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Slate publishes US gun-death map based on anonymous tweets, won’t identify source

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David Martosko
Executive Editor

The liberal news and culture website Slate published an online map Friday that it says will show a “daily tally of gun-deaths in America,” basing that tally on incidents collected by an anonymous Twitter user. The organization, however, won’t say who is behind the tweets or how reliable its data is as a statistical compilation.

But the project has identified fewer than 700 gun-related incidents in five months of scouring North American news reports — a limited sample that a Daily Caller analysis indicates cannot represent more than 5 percent of the incidents collected by the Centers for Disease Control and Prevention.

“Until now, the only person who seemed to be chronicling these grim happenings on a regular and timely basis is the anonymous person behind the Twitter feed @GunDeaths, who has been doing his best to tweet every reported gun death he can find,” Jocelyn Nubel wrote in an email to The Daily Caller on Friday.

Nubel is vice president of Alissa Neil PR, a firm that handles publicity for Slate.

Chris Kirk and Dan Kois wrote at Slate on Friday that they had conducted “a phone interview” with the man behind the @GunDeaths Twitter account.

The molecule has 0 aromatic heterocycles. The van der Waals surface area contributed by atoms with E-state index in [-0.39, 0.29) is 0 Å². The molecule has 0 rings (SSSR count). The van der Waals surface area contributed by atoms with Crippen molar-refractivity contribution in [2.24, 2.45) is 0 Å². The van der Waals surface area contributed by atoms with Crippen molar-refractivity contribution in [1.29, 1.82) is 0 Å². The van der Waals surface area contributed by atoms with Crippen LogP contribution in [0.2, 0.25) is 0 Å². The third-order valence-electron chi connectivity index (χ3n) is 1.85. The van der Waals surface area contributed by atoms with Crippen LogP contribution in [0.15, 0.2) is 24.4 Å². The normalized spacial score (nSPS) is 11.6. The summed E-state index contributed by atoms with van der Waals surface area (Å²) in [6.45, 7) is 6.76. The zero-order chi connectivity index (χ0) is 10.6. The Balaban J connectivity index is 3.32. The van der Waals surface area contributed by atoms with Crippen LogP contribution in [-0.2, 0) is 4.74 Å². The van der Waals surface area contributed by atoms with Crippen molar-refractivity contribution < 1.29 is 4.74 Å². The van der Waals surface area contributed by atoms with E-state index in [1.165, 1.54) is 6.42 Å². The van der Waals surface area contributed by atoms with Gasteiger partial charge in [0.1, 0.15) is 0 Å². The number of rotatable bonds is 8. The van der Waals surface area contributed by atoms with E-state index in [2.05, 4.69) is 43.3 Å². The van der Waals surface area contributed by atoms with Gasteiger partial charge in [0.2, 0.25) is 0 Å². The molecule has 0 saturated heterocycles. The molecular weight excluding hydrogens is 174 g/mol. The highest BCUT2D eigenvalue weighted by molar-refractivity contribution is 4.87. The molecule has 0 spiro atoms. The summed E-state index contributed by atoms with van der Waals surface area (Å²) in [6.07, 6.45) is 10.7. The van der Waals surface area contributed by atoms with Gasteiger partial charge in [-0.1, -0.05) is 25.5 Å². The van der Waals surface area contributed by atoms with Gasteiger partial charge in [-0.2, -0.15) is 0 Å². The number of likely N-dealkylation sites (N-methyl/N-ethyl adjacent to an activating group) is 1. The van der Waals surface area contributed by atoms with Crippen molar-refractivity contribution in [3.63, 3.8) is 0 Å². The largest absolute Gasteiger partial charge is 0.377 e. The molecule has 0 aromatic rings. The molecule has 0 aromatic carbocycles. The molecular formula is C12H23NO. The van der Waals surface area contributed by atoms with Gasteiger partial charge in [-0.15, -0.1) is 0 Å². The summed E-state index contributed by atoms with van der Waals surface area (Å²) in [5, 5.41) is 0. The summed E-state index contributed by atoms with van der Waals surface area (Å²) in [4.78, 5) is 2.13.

But despite several requests, Nubel declined to discuss the man’s identity, and wouldn’t discuss whether he is connected to the Brady Center to Prevent Gun Violence.

@GunDeaths has been tweeting anecdotal news stories about shootings since July 21. The account has sent 685 tweets. “Tweeting every gun death in North America regardless of cause and without comment,” its self-description reads on Twitter.

The Brady Center,” Kirk and Kois wrote, “has a tally atop its website of ‘people shot in America. That number, though, is an estimate, based on the number of gun injuries and deaths recorded by the CDC in 2008 and 2009, the most recent years for which statistics are available.”

In fact, the CDC has released final totals for 2010 and preliminary figures for 2011.

Those statistics show that in 2011, the U.S. saw 11,101 firearm homicides and 851 accidental shooting deaths.

By comparison, 33,554 Americans were accidentally poisoned to death last year; 34,677 died in motor vehicle crashes; 38,285 took their own lives; and 26,631 died as the result of injuries sustained while falling down.

Nubel confirmed to TheDC that “Slate is not going to track other causes of death.”

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